23. 23. <ul><li>The major objective should be self-reliance, not self-sufficiency. Importing and exporting food is fine so long as local people have made a fair and informed judgment about what serves their interests. </li></ul>
    24. 24. Malnutrition occurs in a social context. The extent to which people suffer from hunger and other forms of malnutrition depends on how they treat one another.
    25. 25. In the practice of mutual aid . . . we thus find the positive and undoubted origin of our ethical conceptions; and we can affirm that in the ethical progress of man, mutual support not mutual struggle—has had the leading part.
    26. 26. <ul><li>In strong communities, in which people care for one another’s well being, people don’t go hungry. </li></ul>
    27. 27. “ . . . as a rule, the individual in primitive society is not threatened by starvation unless the community as a whole is in a like predicament. Under the kraal-land system of the Kaffirs, for instance, &quot;destitution is impossible: whosoever needs assistance receives it unquestioningly.” No Kwakiutl &quot;ever ran the least risk of going hungry.” &quot;There is no starvation in societies living on the subsistence margin.”
    28. 28. de Waal, Frans 2009. The Age of Empathy: Nature’s Lessons for a Kinder Society . New York: Harmony.
    29. 29. <ul><li>People living in strong communities do not exploit one another. They do not steal from each other’s gardens. They talk with each other about their concerns. They care for each other. </li></ul>
    30. 30. <ul><li>The Hunger Project </li></ul><ul><li>Millennium Villages </li></ul><ul><li>Intentional Communities </li></ul><ul><li>MLK’s Beloved Community </li></ul><ul><li>Entrepreneurial Programs (India’s Dairy Cooperatives; Micro-loans) </li></ul><ul><li>Worker Cooperatives (Mondragon) </li></ul><ul><li>Community Supported Agriculture </li></ul><ul><li>Community Gardens </li></ul>
    31. 31. <ul><li>Nutrition Policy Councils brings together stakeholders from diverse food-related areas to examine how the food system is working and propose ways to improve it. </li></ul><ul><li>An NPC may be an official advisory body on nutrition issues to a city, county, or state government, or it may be a grassroots network . . . </li></ul>
    32. 32. <ul><li>The overall objective of these councils should be to ensure good nutrition for all, under all conditions . </li></ul>
    33. 33.
    34. 35. <ul><li>At global conferences on food and nutrition, the focus has been on the formulation of national plans of action, not a comprehensive global plan of action. </li></ul><ul><li>The conferences do not give enough attention to the role that the international community must play if hunger is to be sharply reduced. </li></ul>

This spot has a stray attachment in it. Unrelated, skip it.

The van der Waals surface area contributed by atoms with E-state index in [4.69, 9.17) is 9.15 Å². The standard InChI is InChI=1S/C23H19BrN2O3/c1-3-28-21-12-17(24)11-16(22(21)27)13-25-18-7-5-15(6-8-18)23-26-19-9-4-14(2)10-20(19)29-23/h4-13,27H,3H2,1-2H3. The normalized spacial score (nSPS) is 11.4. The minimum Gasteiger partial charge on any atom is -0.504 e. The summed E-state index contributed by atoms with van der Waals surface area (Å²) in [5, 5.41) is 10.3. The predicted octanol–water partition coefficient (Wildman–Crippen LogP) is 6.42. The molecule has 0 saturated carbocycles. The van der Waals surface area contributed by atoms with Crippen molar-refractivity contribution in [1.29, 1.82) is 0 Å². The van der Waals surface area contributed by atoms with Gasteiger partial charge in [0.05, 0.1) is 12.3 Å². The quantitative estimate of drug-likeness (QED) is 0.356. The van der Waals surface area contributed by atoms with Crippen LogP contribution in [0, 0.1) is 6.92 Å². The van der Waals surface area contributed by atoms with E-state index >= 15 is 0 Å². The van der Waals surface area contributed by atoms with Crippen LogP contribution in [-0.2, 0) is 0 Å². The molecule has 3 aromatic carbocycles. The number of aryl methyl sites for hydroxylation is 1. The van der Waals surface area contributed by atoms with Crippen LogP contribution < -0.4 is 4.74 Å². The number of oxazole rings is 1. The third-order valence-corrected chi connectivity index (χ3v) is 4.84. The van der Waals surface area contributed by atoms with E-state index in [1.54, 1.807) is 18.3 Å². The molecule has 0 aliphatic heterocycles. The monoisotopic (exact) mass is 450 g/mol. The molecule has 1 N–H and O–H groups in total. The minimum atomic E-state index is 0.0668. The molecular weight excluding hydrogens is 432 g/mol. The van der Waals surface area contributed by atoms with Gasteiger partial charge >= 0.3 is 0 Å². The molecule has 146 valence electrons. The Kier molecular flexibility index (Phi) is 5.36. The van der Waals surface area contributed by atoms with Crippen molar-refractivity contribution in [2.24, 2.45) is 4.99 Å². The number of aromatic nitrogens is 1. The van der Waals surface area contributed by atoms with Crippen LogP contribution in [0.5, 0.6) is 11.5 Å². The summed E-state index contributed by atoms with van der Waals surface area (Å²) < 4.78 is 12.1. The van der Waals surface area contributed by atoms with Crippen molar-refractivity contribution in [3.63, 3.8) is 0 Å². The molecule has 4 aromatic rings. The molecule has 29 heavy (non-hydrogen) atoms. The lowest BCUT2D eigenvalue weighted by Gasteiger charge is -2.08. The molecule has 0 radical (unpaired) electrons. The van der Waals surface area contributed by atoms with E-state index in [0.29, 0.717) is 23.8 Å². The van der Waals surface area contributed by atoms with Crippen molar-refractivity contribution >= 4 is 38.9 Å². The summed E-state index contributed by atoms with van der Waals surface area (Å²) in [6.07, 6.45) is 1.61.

35. 36. <ul><li>A serious strategic plan is one that can be expected to result in achievement of the goal. </li></ul><ul><li>There is no serious global planning currently underway for dealing with large-scale malnutrition. There never has been. </li></ul><ul><li>It is not that the effort has failed, but rather that there has been no serious effort. </li></ul>
    36. 37. <ul><li>There is a need not for top-down planning or bottom-up planning, but joint planning. The rich and the poor should work together in planning to end hunger in the world. </li></ul>
    37. 38. <ul><li>The task is to work out an appropriate division of responsibilities, with the localities taking the leading role. </li></ul><ul><li>The principle of subsidiarity provides the basis for the central role of local self-reliance in ending hunger worldwide. </li></ul>
    38. 39. <ul><li>Given decent opportunities, few people would allow themselves, their families, or their neighbors to become seriously malnourished. </li></ul><ul><li>There is a need to ensure that everyone has those opportunities. </li></ul><ul><li>We can’t make hunger end. The task is to surround people with opportunities, and let it end. </li></ul>
    39. 40. <ul><li>Nutrition policy at every level should be guided by the principle of subsidiarity, “the principle that each social and political group should help smaller or more local ones accomplish their respective ends without, however, arrogating those tasks to itself.” </li></ul><ul><li>Nothing should be done at a higher level that can be done as well or better at a lower level. </li></ul>
    40. 41. <ul><li>NPCs could complement and support one another. Higher level NPCs should provide technical advice and coordination services according to the wishes of lower level NPCs </li></ul><ul><li>NPCs at lower levels could provide information and recommendations to those at higher levels. </li></ul>
    41. 42. If we find a way to ensure the health of every cell and every organ of the global body, based on how they are managed from within and also from the outside, we will have solved the hunger problem.